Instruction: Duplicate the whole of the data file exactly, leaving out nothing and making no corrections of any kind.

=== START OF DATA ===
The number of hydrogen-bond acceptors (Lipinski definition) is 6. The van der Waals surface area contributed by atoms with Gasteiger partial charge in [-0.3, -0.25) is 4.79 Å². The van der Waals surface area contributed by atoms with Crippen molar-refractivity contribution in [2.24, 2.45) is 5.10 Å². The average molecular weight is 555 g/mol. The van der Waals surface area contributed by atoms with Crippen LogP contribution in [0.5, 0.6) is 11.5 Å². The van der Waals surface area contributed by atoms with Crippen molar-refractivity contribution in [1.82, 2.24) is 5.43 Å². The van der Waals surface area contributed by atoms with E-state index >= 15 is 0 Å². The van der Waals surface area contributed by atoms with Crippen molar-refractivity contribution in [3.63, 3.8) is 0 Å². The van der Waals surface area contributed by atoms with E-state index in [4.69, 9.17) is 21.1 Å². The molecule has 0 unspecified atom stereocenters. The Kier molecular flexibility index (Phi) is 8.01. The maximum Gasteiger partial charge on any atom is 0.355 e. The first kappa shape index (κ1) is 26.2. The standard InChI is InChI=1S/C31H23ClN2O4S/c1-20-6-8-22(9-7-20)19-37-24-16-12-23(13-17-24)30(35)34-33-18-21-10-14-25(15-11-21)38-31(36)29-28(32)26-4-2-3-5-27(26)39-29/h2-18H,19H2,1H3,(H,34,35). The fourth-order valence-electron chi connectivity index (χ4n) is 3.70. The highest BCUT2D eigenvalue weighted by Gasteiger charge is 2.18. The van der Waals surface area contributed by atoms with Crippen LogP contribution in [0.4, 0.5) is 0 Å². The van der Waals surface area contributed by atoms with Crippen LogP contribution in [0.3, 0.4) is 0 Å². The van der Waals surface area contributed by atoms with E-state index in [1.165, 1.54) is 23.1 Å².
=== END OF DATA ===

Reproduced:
The number of hydrogen-bond acceptors (Lipinski definition) is 6. The van der Waals surface area contributed by atoms with Gasteiger partial charge in [-0.3, -0.25) is 4.79 Å². The van der Waals surface area contributed by atoms with Crippen molar-refractivity contribution in [2.24, 2.45) is 5.10 Å². The average molecular weight is 555 g/mol. The van der Waals surface area contributed by atoms with Crippen LogP contribution in [0.5, 0.6) is 11.5 Å². The van der Waals surface area contributed by atoms with Crippen molar-refractivity contribution in [1.82, 2.24) is 5.43 Å². The van der Waals surface area contributed by atoms with E-state index >= 15 is 0 Å². The van der Waals surface area contributed by atoms with Crippen molar-refractivity contribution in [3.63, 3.8) is 0 Å². The van der Waals surface area contributed by atoms with E-state index in [4.69, 9.17) is 21.1 Å². The molecule has 0 unspecified atom stereocenters. The Kier molecular flexibility index (Phi) is 8.01. The maximum Gasteiger partial charge on any atom is 0.355 e. The first kappa shape index (κ1) is 26.2. The standard InChI is InChI=1S/C31H23ClN2O4S/c1-20-6-8-22(9-7-20)19-37-24-16-12-23(13-17-24)30(35)34-33-18-21-10-14-25(15-11-21)38-31(36)29-28(32)26-4-2-3-5-27(26)39-29/h2-18H,19H2,1H3,(H,34,35). The fourth-order valence-electron chi connectivity index (χ4n) is 3.70. The highest BCUT2D eigenvalue weighted by Gasteiger charge is 2.18. The van der Waals surface area contributed by atoms with Crippen LogP contribution in [0.4, 0.5) is 0 Å². The van der Waals surface area contributed by atoms with Crippen LogP contribution in [0.3, 0.4) is 0 Å². The van der Waals surface area contributed by atoms with E-state index in [1.165, 1.54) is 23.1 Å².